South Bay cities open cold shelters

December 1, 2008 11:58:23 PM PST
With more Californians losing their jobs and their homes, unexpected faces are turning-up at Bay Area shelters. There are people who have never needed that kind of help before. Two temporary shelters opened for the winter in the South Bay, but it's not enough.

For San Jose's homeless, this is the lottery they hope to win most nights. It means a spot and a meal at the James Boccardo Homeless Shelter. There are only 250 beds here.

"I had work, a car, a girlfriend, a little of everything," said Andy Nguyen, a former construction worker.
"And now?" asked ABC7's Lisa Amin.
"Pretty much nothing," said Nguyen.

Andy Nguyen is proof that the economy is changing the face of the homelessness. This is his second time in a shelter. He simply can't find consistent construction work.

"We're seeing people that haven't been homeless before that are coming to see us. We're seeing folks in professional fields that are being laid off and lost their jobs and have lost their housing," said Jennifer Loving, a CEO from EHC Lifebuilders.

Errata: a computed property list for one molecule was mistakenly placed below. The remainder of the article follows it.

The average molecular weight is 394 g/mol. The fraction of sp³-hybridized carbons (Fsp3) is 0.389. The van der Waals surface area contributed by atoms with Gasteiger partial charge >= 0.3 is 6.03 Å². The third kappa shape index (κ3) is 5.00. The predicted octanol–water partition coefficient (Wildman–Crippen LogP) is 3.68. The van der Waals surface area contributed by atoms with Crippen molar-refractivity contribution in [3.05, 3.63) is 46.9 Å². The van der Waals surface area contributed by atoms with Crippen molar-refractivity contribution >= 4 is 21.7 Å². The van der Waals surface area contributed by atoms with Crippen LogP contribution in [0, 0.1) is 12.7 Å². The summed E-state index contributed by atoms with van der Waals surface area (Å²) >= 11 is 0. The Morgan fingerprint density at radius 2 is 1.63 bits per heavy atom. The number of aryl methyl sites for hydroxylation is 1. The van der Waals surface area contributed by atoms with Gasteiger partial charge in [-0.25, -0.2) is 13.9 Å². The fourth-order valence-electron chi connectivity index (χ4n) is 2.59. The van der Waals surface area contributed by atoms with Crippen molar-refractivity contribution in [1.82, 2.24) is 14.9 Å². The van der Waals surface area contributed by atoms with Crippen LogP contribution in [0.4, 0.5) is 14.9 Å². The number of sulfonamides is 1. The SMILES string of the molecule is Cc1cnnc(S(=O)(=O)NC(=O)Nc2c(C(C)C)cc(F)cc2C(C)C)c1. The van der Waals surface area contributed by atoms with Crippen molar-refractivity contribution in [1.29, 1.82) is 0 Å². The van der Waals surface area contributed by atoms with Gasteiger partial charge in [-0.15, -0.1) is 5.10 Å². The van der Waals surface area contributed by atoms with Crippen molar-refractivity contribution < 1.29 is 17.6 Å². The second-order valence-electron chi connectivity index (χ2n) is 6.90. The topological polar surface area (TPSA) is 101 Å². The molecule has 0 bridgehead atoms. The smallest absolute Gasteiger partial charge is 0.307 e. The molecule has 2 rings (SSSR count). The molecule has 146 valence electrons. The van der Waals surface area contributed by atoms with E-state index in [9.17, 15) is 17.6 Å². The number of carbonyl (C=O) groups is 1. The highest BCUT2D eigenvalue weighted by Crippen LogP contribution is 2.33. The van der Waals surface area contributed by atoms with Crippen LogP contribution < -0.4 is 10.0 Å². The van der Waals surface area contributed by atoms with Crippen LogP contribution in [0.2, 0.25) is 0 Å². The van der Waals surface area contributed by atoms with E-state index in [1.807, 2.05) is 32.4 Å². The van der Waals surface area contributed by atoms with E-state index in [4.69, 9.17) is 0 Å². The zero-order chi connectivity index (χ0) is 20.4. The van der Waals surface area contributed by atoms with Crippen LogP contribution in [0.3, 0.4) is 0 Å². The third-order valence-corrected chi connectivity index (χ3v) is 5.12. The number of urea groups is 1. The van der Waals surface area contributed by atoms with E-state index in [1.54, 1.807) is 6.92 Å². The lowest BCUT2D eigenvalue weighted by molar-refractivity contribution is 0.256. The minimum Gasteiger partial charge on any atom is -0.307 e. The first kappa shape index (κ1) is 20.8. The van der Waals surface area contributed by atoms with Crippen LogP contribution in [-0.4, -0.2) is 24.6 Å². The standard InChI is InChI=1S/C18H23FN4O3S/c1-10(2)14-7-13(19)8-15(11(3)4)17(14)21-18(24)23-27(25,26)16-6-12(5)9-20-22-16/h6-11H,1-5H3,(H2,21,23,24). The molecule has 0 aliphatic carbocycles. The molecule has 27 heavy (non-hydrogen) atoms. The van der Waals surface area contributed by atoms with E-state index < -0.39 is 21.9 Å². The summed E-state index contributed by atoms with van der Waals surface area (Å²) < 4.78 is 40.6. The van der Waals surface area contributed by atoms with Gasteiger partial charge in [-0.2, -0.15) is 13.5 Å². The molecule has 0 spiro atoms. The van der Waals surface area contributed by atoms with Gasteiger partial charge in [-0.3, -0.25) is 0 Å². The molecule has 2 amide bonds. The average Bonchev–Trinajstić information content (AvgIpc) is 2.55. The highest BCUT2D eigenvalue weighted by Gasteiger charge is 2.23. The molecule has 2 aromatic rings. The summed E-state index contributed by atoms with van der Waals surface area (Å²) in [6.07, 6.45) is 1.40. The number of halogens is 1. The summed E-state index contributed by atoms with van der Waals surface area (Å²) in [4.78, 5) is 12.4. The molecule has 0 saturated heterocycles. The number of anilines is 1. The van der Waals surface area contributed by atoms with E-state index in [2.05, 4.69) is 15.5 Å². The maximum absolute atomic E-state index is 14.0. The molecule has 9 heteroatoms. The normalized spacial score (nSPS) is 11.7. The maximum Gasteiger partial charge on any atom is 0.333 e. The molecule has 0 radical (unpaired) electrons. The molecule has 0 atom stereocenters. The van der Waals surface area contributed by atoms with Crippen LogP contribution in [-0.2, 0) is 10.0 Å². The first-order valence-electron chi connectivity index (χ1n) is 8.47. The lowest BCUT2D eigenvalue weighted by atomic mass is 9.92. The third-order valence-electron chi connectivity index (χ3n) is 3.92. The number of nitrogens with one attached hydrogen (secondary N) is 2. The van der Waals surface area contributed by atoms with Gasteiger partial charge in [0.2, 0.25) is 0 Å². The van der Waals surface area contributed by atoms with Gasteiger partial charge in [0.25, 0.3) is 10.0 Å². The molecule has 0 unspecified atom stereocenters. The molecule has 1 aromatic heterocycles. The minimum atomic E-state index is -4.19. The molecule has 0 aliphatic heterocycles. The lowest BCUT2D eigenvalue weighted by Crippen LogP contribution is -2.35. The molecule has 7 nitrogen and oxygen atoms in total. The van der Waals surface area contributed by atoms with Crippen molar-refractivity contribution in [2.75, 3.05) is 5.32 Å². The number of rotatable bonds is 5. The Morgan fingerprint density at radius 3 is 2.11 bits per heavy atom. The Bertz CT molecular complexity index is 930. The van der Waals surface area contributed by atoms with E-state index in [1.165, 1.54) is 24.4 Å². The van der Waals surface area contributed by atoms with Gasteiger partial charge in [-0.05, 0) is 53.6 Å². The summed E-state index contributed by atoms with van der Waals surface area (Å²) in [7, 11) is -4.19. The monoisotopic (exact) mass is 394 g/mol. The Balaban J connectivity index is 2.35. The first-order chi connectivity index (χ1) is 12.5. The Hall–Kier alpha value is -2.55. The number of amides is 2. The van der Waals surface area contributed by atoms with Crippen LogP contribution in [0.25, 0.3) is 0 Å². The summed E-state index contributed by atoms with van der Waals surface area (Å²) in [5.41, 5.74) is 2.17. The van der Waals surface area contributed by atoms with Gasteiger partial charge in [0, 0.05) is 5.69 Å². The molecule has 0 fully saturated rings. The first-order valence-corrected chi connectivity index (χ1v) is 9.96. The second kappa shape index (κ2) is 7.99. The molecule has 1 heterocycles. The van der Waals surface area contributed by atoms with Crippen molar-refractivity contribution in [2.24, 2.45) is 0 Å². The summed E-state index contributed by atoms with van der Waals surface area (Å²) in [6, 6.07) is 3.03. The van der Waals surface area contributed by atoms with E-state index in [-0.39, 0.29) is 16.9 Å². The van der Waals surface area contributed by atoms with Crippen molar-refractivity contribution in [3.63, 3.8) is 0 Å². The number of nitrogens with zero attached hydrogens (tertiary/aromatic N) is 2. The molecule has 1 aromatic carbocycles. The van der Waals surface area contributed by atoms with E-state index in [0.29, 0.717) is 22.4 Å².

Those at EHC Lifebuilders noticed a 12 percent rise in need from July to September.

Even though this is San Jose's largest homeless shelter, it's almost always full, which means several times a month, 10 to 30 homeless people are turned away.

Two temporary shelters are now open and available to the homeless in Sunnyvale and in Gilroy. Each can fit 125 people. While shelter operators hope to now accommodate everyone, some are skeptical. Linda Cunningham has been homeless for 13 years. She sees the population getting younger and needing more.

"I feel for them because it's nothing nice to be on the streets. It's terrifying, it's scary," said Linda Cunningham, a homeless person.

At least one night, those who need shelter have found it.